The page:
“Since, therefore, we are now justified by His Blood, much more
shall we be saved by Him from the wrath of God.” Romans 5:9
“And you, who once were estranged and hostile in mind, doing
evil deeds, he has now reconciled in his body of flesh by his death,
in order to present you holy and blameless and irreproachable
before him.” Colossians 1:21-22
Forgiveness has been described as an attribute by which one ceases
to feel resentment or to carry a grudge against an individual or a
group for a wrong he or she has committed against oneself.
Forgiveness can be granted with or without the other asking for
forgiveness. Christians believe that persons can forgive themselves
for any guilt that they might have against themselves such as an
act of abortion. That it is possible to forgive groups of people, for
it is possible to be forgiven by God, the very reason Christ had
come into this world. Forgiveness is recognised in Christianity as
a spiritual blessing and mercy of God. Spiritual forgiveness does
not necessarily have any connection with material or financial
forgiveness. One may spiritually forgive another, yet expect that
the other should still make material or financial amends. Christ
Jesus is the source of all forgiveness, which is made possible
through the suffering and sacrifice on the Cross.
Forgiveness can be seen as a religious value. However, secularists
say that belief in a deity is not necessary for forgiveness. It can be
motivated by love, philosophy, appreciation for the forgiveness of
others, empathy, or personal temperament. Even pure pragmatism
can lead to forgiveness, as it is well documented that people who
forgive are happier than those who hold grudges. However this is
humanistic, if the source of love is not from God, it can have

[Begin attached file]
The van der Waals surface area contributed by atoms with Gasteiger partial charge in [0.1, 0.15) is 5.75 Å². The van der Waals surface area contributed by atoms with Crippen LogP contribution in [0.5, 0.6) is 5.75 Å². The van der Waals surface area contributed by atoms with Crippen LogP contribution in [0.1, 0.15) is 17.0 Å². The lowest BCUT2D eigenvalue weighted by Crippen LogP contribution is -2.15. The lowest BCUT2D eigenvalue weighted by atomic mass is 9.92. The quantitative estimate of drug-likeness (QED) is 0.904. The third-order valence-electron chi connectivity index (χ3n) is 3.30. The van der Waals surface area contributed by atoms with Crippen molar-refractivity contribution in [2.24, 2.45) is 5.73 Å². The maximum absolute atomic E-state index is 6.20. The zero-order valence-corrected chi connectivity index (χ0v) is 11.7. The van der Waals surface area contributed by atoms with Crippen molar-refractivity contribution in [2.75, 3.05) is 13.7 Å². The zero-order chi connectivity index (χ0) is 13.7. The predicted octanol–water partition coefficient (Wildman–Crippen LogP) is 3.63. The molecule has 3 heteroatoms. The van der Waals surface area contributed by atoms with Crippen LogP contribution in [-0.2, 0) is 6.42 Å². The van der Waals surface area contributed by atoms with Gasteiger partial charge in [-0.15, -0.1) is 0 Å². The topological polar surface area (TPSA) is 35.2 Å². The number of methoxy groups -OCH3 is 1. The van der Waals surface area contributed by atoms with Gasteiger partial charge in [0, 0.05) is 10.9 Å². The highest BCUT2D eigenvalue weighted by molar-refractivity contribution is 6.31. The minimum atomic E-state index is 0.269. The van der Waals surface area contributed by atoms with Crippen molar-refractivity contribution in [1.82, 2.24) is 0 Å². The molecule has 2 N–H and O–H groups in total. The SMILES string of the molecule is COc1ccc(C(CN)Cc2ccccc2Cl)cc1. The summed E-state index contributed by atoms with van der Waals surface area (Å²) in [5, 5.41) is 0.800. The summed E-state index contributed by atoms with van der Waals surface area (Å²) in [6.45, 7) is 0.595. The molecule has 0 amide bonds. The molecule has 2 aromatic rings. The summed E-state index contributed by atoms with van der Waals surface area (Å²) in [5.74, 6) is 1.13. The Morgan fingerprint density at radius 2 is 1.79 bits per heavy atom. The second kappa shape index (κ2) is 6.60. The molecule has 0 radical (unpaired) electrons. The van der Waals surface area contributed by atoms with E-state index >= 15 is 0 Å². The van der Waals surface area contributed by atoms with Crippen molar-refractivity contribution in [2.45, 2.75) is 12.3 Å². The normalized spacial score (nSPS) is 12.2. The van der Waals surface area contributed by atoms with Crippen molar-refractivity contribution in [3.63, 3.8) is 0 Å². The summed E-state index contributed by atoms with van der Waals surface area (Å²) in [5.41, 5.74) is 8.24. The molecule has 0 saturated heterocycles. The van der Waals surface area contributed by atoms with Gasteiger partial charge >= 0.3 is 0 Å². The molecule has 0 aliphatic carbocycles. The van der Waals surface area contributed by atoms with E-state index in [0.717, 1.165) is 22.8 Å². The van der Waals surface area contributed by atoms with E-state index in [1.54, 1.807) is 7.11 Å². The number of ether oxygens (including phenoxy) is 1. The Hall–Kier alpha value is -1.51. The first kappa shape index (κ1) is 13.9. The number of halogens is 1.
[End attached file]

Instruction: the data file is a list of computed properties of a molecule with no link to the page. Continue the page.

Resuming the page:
ulterior motives and can be conditional and counterfeit.
Psychology of Forgiveness
In the last decades, forgiveness has also received attention from
social and secular psychologists. Although there is no consensual
psychological definition of this concept in the research literature,
many researchers assume that forgiveness is related to a pro-social
change of attitude and health linking with interpersonal motivations
towards another person who has committed an offence. Specifically,
three secular and three spiritual changes in motivations are thought
to occur when someone forgives an offender:
- An increase in motivation to act in ways that benefit the offender
or the relationship with the offender.
- A decrease in motivation to take revenge on the offender.
- A decrease in motivation to avoid the offender
- An increase in motivation to seek God
- An increase in motivation to attending Church and prayer groups
- Reconciliation between man and God.
Forgiveness is necessary for civilization, since without it, all wrongs
would demand revenge, which may themselves be taken as wrongs
requiring revenge, resulting in a spiralling escalation of retaliation,
leading ultimately to utter destruction.
Forgetting – a journey that ends
One of the most blessed things in being a Christian is the grace of
forgetting past hurts and wounds. Paul says in Philippians 3:13.
Beloved, I do not consider to have made it on my own, but this
one thing I do, forgetting what lies behind and straining forward
to what lies ahead.
The Greek word for forgetting is epilanthonamai (ep-ee-lan-than’-
om-ahee) meaning, ‘to lose out of mind’. Paul was saying that he
loses the past as he removes it out of his mind and this is done
only with divine intervention; this is why he says that he does not
consider to have made it on his own.
The Greek word for behind is opiso (op-is’-o) meaning back in
time or place. Paul did not worry about the past, he broke away
from the past and all that it carried. He did not bother about the
place where he was hurt or the people that hurt him. He just left
it behind. In Philippians 3:8 …For His (Jesus) sake I have suffered
the loss of all things, and I regard them as rubbish, in order that
I may gain Christ. In our lives many times we get hurt by several